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Six-year-old gets bravery award for saving brother from cougar

When six-year-old Bryce Forbes saw a crouching cougar staring at him in his backyard, his first instinct was to run -- not back to the house, but straight past the cat to grab his little brother.

The pair then made a mad dash into their Gold River, B.C., house, astonishing their parents, who were only a few metres away in a workshop, but far enough away that they may not have been aware if an attack had occurred.

Once inside the house, Bryce used an extension phone to call his parents and tell them about the cat.

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Bryce's heroism that day, Easter Monday, earned him a bravery award yesterday from B.C.'s Environment Minister and the admiration and relief of the boy's father.

"They're your kids, of course you're always proud," Cameron Forbes said.

"But at the same time, as a dad, you wish the story was that, you know, you saw the cat and pulled on your cape and went out there and laid a whooping on him and saved your kids.

"But you're just on the other side of the door and there's a cat stalking your boy."

Mr. Forbes said his youngest son Tucker, 5, was playing in the backyard and Bryce was walking into the garage when he heard a noise.

"He just heard something. He looked around, and crouched down coming at him from the back of the vehicle about five feet away was this cougar," Mr. Forbes said.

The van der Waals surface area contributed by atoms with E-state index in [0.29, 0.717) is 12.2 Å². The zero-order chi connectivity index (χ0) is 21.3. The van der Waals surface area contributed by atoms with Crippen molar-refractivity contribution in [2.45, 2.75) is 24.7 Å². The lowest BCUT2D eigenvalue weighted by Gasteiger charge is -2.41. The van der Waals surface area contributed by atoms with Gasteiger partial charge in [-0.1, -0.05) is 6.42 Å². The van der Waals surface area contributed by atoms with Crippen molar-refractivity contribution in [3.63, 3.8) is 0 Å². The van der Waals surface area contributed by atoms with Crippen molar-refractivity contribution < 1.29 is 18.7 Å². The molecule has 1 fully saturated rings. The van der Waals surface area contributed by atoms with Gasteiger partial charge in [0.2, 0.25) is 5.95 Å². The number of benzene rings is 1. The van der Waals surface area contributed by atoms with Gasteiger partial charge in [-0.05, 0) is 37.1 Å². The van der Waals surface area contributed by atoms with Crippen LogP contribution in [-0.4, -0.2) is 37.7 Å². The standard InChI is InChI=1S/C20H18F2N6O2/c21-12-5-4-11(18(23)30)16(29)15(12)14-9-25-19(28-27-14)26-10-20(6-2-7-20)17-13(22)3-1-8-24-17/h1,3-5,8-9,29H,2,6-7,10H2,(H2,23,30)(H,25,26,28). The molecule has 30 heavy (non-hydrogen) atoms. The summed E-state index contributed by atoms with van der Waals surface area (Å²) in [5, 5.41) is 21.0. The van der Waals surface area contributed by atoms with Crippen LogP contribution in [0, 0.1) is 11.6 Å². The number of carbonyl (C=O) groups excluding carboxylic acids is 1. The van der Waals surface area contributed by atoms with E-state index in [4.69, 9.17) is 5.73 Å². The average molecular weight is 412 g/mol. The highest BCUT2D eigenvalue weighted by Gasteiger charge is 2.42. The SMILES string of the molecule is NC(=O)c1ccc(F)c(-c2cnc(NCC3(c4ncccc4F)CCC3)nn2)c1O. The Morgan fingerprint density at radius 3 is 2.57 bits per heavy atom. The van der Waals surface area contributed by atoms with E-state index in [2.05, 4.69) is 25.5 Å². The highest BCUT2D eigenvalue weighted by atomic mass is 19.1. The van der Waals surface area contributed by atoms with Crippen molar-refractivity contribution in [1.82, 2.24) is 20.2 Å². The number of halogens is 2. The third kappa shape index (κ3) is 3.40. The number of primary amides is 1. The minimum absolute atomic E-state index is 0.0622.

"Rather than take the three steps and run in the house, he turned and ran, I don't know, another 40 to 50 feet past the cat back outside to get his little brother."

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Once Bryce alerted his parents, his dad called the RCMP, who shot the cougar.

Environment Minister Barry Penner travelled to Gold River, about 355 kilometres northeast of Victoria, yesterday to congratulate Bryce on his bravery and offer the boy a B.C. conservation officer's cap and badge.

Cougar attacks on humans are rare, but they do occur in British Columbia.

In 1996, in Princeton in B.C.'s Interior, mother Cindy Parolin was killed by a cougar while protecting her son from an attack.

In 1994, in Gold River, a cougar attacked seven-year-old Kyle Musselman as he walked to school. Kyle was seriously wounded and lost an eye.

Six months later, also in Gold River, the RCMP officer who shot and killed the cougar that attacked Kyle was himself attacked by a cougar while horseback riding. Officer Rick McKerracher was clawed on the leg, but not seriously injured.

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